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The Brain – Food Connection
Max Lugavere is a journalist and has worked as a content producer of Al Gore’s TV network, Current. He first became interested in the brain’s health when he noticed his mother was starting to show signs of memory loss and cognitive difficulty. At only fifty-eight years old, her processing of speech was slower that usual.
After accompanying his mother to her doctor’s appointments, Max became discouraged by their willingness to write her symptoms off as “a factor of old age.” So, Max took it upon himself to learn all he could about cognitive deterioration. In his search, he found that risk for neurodegenerative disease is not limited to older people. In fact, Alzheimer’s disease begins at least 20-30 years before symptoms start showing up and by the time you see symptoms of Parkinson’s disease, the person may very well be close to death.
Undertrained in nutrition and exercise, doctors really don’t know much about diet and how it affects the brain. Sadly doctors are trained under the economic blueprint and under tremendous pressure from the insurance climate. Surely, this is a systemic problem. The thing is, researchers are finding practical evidence that diet and lifestyle do affect brain health. Unfortunately, it can take over 17 years for what has been discovered in science to be brought out in and put into practice.
The Genius Food Diet
Today, most of the calories that we consume come from wheat, corn and rice. These energy dense, nutrient-poor foods are combined with fat become hyper-palatable and addictive. When eating junk food like chips, the brain is programmed to eat more than one. The processed foods are made to appeal to our human brains even though they are bad for us. Furthermore, research has found that depression and other mental disorders are tied directly to what we eat.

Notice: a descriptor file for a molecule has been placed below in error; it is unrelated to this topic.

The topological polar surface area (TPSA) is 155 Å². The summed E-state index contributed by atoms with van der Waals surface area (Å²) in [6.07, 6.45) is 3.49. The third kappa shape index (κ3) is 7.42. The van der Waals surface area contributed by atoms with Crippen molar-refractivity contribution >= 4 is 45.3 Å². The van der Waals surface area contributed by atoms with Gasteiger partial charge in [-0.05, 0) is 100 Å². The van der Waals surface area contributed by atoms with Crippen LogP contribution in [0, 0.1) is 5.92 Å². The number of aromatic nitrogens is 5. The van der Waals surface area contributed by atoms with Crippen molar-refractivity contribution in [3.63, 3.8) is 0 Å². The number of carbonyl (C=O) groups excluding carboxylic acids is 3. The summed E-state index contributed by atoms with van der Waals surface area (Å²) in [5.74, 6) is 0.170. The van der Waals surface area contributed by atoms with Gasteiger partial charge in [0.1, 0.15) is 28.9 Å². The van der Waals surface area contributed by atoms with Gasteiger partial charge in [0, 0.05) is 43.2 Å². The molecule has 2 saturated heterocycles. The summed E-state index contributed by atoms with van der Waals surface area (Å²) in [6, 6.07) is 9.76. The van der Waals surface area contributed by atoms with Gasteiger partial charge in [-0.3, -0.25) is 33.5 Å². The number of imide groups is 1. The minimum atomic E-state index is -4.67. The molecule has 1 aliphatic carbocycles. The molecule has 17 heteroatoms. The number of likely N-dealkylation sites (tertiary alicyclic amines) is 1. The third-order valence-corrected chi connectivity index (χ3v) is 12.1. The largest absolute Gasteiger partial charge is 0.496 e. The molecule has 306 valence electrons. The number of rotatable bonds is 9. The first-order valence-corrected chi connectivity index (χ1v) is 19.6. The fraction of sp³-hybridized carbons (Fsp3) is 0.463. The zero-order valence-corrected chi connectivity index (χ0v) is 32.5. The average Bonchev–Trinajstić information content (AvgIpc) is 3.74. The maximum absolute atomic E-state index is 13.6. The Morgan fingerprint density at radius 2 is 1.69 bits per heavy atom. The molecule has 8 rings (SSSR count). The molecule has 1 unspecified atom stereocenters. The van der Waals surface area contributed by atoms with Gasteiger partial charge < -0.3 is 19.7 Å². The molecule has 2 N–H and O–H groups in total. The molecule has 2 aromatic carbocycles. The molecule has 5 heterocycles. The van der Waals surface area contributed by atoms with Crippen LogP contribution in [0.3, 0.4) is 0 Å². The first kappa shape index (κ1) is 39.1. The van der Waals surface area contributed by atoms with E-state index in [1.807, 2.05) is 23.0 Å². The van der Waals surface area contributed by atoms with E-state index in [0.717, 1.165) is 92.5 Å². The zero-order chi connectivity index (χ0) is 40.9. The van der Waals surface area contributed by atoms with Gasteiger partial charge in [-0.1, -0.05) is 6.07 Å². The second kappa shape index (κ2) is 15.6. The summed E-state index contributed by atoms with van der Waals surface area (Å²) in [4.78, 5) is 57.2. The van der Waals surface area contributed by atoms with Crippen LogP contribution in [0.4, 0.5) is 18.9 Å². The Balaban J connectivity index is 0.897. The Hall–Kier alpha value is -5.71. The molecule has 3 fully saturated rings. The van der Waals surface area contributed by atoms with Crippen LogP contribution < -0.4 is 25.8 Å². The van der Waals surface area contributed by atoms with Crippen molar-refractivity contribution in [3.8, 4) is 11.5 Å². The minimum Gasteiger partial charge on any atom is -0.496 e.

Hundreds of years ago we ate in distinct ways that lead to the evolution of our brains. Max describes that over time our brains have lost volume due to the foods we eat. Research also shows that people that are not aware of their dietary indulgence have more cravings for sugary drinks and confectionery foods. On the other hand, health conscious people are aware of the foods that they eat.
Research is now indicating that we need to take charge of our food choices, because ultimately health is a choice. The choices we make in cooking, shopping for groceries and eating out have a marked impact on how we think, how we age and even mental dysfunction in the future. As Pedram and Max put it, “you are only one meal away from correcting your diet.” Click here to learn more about Max.